Why I Support OUTWOD: A Straight Ally's Story

The first time I was ever in the minority as a straight person, was during a 6am CrossFit class. Nobody even said anything about it either; there was no momentous celebration, or selfie to commemorate the occasion. Instead the class was completely normal, with everyone offering words of encouragement as we all tried our hardest to complete the workout. In hindsight I couldn’t tell you anything about the workout, the only thing I remember is the happiness I felt at being part of a community that made people of all identities feel welcome and supported.

Most mornings I begin my day by completing a CrossFit workout alongside Dan and his boyfriend Mike. Without trying to, they’ve taught me an incredible amount about feeling comfortable with who you are as a person. Thoughts never cross my mind about them being different in any sort of way. Instead I’m left gasping for air running after Dan trying to figure how in the world he’s so fast, or cursing Mike for keeping a pace on the rower that I can barely maintain for a few pulls. At the end of the day we’re all there for the same reasons: to get healthier, stronger and look better naked (for who is the only area where we differ).

Sam1.jpg

“Now I consider two gay guys to be my favorite workout buddies and even better friends.”

- Sam

My friendships with Mike, Dan and the other members of our gym who identify as LGBTQ played a large part in why I was so upset about the disgusting comments Russel Berger, who at the time was a member of the CrossFit staff, made towards the gay community.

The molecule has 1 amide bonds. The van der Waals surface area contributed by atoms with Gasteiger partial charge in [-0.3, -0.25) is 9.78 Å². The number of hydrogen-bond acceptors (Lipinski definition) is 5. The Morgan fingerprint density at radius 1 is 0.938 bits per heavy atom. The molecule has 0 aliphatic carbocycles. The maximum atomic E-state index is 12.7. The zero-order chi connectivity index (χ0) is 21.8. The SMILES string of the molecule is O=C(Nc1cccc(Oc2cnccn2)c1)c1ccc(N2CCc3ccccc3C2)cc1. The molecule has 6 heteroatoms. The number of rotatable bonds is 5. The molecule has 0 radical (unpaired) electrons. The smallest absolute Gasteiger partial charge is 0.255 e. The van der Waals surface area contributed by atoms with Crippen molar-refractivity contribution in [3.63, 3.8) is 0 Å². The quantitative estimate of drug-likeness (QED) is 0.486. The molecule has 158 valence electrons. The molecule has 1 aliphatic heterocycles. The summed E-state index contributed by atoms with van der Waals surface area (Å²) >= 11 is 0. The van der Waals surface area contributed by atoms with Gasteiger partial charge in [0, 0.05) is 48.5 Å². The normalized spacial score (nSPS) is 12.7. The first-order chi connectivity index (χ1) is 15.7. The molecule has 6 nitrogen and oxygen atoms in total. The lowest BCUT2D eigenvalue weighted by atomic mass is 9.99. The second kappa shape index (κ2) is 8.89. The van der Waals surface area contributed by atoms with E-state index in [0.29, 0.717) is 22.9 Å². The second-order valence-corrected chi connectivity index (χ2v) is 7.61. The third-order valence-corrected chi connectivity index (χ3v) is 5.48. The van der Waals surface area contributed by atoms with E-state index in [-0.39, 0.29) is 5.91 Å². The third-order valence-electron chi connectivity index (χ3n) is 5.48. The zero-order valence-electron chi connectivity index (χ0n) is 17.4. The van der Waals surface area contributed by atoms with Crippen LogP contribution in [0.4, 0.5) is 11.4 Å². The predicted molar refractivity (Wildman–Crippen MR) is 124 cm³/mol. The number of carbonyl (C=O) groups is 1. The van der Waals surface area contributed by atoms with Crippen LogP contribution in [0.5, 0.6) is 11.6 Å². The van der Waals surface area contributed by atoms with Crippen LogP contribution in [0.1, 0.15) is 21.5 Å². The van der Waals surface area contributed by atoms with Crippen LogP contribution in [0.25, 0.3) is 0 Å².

The second time I was ever in the minority as a straight person, was at an OUTWOD event this summer in Boston. Dan and Mike told me they were going, and I was happy to go support them and OUTWOD while getting a workout in with a big group of gays and other allies like myself. I also snagged a pretty cool OUTWOD tshirt that I’m proud to wear in and out of the gym.

What I’ve found in CrossFit is an accepting and encouraging community no matter whether you’re black or white, gay or straight, have a chiseled six-pack or are doing your best to shed some pounds. I would hope that anybody walking into a CrossFit gym across America and around the world feels the same way.

I do also understand that there are people like Russel Berger out there who don’t share the same values. I grew up in the locker room culture, I used offensive language to insult opponents on the fields and rinks of my youth and had those same horrible sayings spat back in my face. Now I consider two gay guys to be my favorite workout buddies and even better friends. What I’ve learned from them, and what I’ve felt from being part of a diverse and supportive community is what drives me to support OUTWOD. It’s my hope that others will learn how incredible our LGBTQ community is, and like myself will become powerful allies in helping drive out hate and bigotry and replace them with support and encouragement as well as thrusters and burpees.

- Sam Langrock, Boston

 Sam (middle, front) rocking his OUTWOD shirt after a workout at his home box (CrossFit on the Hill) in Boston.

Sam (middle, front) rocking his OUTWOD shirt after a workout at his home box (CrossFit on the Hill) in Boston.